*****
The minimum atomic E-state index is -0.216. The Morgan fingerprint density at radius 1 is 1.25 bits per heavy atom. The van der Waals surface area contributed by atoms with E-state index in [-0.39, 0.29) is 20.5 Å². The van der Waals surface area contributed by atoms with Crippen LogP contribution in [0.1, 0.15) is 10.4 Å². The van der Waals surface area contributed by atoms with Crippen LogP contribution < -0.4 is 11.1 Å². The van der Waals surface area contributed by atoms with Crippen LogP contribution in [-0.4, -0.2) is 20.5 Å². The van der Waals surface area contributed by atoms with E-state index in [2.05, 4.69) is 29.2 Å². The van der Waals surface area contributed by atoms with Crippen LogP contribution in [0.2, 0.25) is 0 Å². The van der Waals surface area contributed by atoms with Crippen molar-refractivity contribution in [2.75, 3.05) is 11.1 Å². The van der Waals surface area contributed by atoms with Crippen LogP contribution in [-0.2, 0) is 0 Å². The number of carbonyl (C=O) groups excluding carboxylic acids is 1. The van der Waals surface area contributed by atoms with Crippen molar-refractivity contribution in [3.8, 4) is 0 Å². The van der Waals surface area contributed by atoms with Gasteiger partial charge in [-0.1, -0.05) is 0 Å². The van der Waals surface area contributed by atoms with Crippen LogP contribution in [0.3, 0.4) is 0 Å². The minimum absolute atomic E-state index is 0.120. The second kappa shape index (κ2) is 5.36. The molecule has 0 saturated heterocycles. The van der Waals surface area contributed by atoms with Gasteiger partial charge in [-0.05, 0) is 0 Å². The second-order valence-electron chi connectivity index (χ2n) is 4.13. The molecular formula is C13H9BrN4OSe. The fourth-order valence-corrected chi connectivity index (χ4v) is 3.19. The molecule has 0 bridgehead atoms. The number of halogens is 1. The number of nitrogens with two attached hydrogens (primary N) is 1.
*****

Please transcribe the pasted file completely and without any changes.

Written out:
The minimum atomic E-state index is -0.216. The Morgan fingerprint density at radius 1 is 1.25 bits per heavy atom. The van der Waals surface area contributed by atoms with E-state index in [-0.39, 0.29) is 20.5 Å². The van der Waals surface area contributed by atoms with Crippen LogP contribution in [0.1, 0.15) is 10.4 Å². The van der Waals surface area contributed by atoms with Crippen LogP contribution < -0.4 is 11.1 Å². The van der Waals surface area contributed by atoms with Crippen LogP contribution in [-0.4, -0.2) is 20.5 Å². The van der Waals surface area contributed by atoms with E-state index in [2.05, 4.69) is 29.2 Å². The van der Waals surface area contributed by atoms with Crippen LogP contribution in [0.2, 0.25) is 0 Å². The van der Waals surface area contributed by atoms with Crippen molar-refractivity contribution in [2.75, 3.05) is 11.1 Å². The van der Waals surface area contributed by atoms with Crippen LogP contribution in [-0.2, 0) is 0 Å². The number of carbonyl (C=O) groups excluding carboxylic acids is 1. The van der Waals surface area contributed by atoms with Crippen molar-refractivity contribution in [3.8, 4) is 0 Å². The van der Waals surface area contributed by atoms with Gasteiger partial charge in [-0.1, -0.05) is 0 Å². The van der Waals surface area contributed by atoms with Crippen LogP contribution in [0.3, 0.4) is 0 Å². The minimum absolute atomic E-state index is 0.120. The second kappa shape index (κ2) is 5.36. The molecule has 0 saturated heterocycles. The van der Waals surface area contributed by atoms with Gasteiger partial charge in [-0.05, 0) is 0 Å². The second-order valence-electron chi connectivity index (χ2n) is 4.13. The molecular formula is C13H9BrN4OSe. The fourth-order valence-corrected chi connectivity index (χ4v) is 3.19. The molecule has 0 bridgehead atoms. The number of halogens is 1. The number of nitrogens with two attached hydrogens (primary N) is 1.